About Those IControl Acquisition Rumors

This past week Stacey Higginbotham had a good piece about the possible sale of IControl to Comcast and Alarm.com  The rumors of IControl getting acquired or split up have been floating around since early spring, and what I read in the piece echoed much of what I've heard in what appears to be an imminent transaction. 

A few more details of what will likely happen:

  • Comcast would buy the Zigbee-related platforms targeted around smart home automation and security for cable providers. This includes the Converge (monitored) and Touchstone (self-installed, self-monitored) platforms that powers security and smart home services sold by cable providers under their own brand.  
  • Comcast would also likely get the bulk of the patents IControl owns which, as one of the first cloud-platforms for smart home and consumer IoT services, is quite a few. Comcast would also apparently get the corporate entity of IControl.
  • Alarm.com would get the Z-Wave platform (IControl Connect) and 11 of the patents. They will also, as Stacey reported, get the Piper security appliance. 

Of course, this deal is even more intriguing given the long legal wrangling between Alarm.com and IControl. The years-long court battle resulted in a fairly disappointing result for Alarm.com in September of last year, when the US Patent Office invalidated some key patents of Alarm.com and, as Julie Jacobson wrote over at CEPro, awarded priority of those cancelled claims to IControl.

With the loss of some of the key foundational IP claims, it now looks like Alarm.com decided to resolve this issue by buying patents and IP from beleaguered IControl. Hey, if you can't beat them, buy them.

So How Did It Come To This?

Over the past two years, IControl has witnessed increased competition from both competing smart home platform providers and its own customers. While Comcast has continued to use the IControl platform, last year the cable company announced a certification platform for smart home and IoT devices, something it had previously left to IControl. As part of the same announcement, Comcast discussed its intentions to create a more unified end-user experience using Comcast developed technology.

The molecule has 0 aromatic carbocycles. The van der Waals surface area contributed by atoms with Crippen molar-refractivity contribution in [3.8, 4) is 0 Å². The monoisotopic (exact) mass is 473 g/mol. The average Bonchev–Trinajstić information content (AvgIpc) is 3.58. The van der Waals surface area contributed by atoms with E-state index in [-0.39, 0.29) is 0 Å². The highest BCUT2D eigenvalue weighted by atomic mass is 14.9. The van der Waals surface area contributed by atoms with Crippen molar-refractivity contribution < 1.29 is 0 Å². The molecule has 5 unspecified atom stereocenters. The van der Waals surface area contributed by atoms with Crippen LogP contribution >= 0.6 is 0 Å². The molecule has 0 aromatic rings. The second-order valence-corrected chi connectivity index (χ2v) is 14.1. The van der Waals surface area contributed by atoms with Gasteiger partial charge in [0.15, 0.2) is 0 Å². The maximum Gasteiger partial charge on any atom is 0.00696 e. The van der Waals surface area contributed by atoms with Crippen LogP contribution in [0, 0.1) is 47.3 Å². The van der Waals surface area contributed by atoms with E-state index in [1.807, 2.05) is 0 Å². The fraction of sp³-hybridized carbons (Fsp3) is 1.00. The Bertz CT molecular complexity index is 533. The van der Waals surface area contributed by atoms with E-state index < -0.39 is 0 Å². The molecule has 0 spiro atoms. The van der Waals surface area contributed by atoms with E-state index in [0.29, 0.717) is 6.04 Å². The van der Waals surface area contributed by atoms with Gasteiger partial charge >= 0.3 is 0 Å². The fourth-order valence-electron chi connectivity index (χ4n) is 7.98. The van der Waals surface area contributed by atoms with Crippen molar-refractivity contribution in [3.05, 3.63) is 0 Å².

On the home security side - the other primary market served by IControl's technology - ADT began to work with other partners to develop new DIY smart home powered security products based around its own security as-a-service platform. IControl was conspicuously left out of these new projects, which has been be speculated to be one of the main motivations for the litigation against Zonoff. 

Adding further uncertainty for IControl was the fate of ADT itself. In February, it was announced ADT would be acquired by private equity firm Apollo Global, who planned to merge the company with Protection 1. While the press release announcing the deal played lip service to Pulse, ADT's smart home service (which IControl powers), it's been somewhat unclear since the announcement as to how committed the new company, with the Protection1 management team running the show, is committed to the smart home.

At the same time, the broader trend in the space is for larger service providers to begin to transition to their own platforms. One such company is Vivint, who left Alarm.com a few year ago and developed its own cloud platform and devices to power its security and smart home offerings. Since the move, Vivint has been one of the fastest growing security and smart home companies, which has led to more investment to fuel that growth.  Many of IControl's existing customers are watching what Vivint and others have done and are examining their own strategies as competition for managed smart home, security and IoT services have increased.

Bottom line: With more competition from newer and more modern offerings, and more service providers looking at building their own platform as a way to differentiate their offerings, IControl, one of the pioneers in the smart home platform market, may be nearing its final days as an independent company. 

Michael Wolf is the Chief Analyst for NextMarket Insights, where he advises smart home, home security and IoT companies on business models and strategy. Subscribe to his newsletter to get posts like this in your inbox. Also, check out theSmart Kitchen Summit.

1 comment

  • Stephen

    Bottom line: The executive management of this company jut did not understand the market and its trends but following a outdated approach which obviously did not work in their home market nor in any international markets for the last 2-3 years.

Leave a comment

Please note, comments must be approved before they are published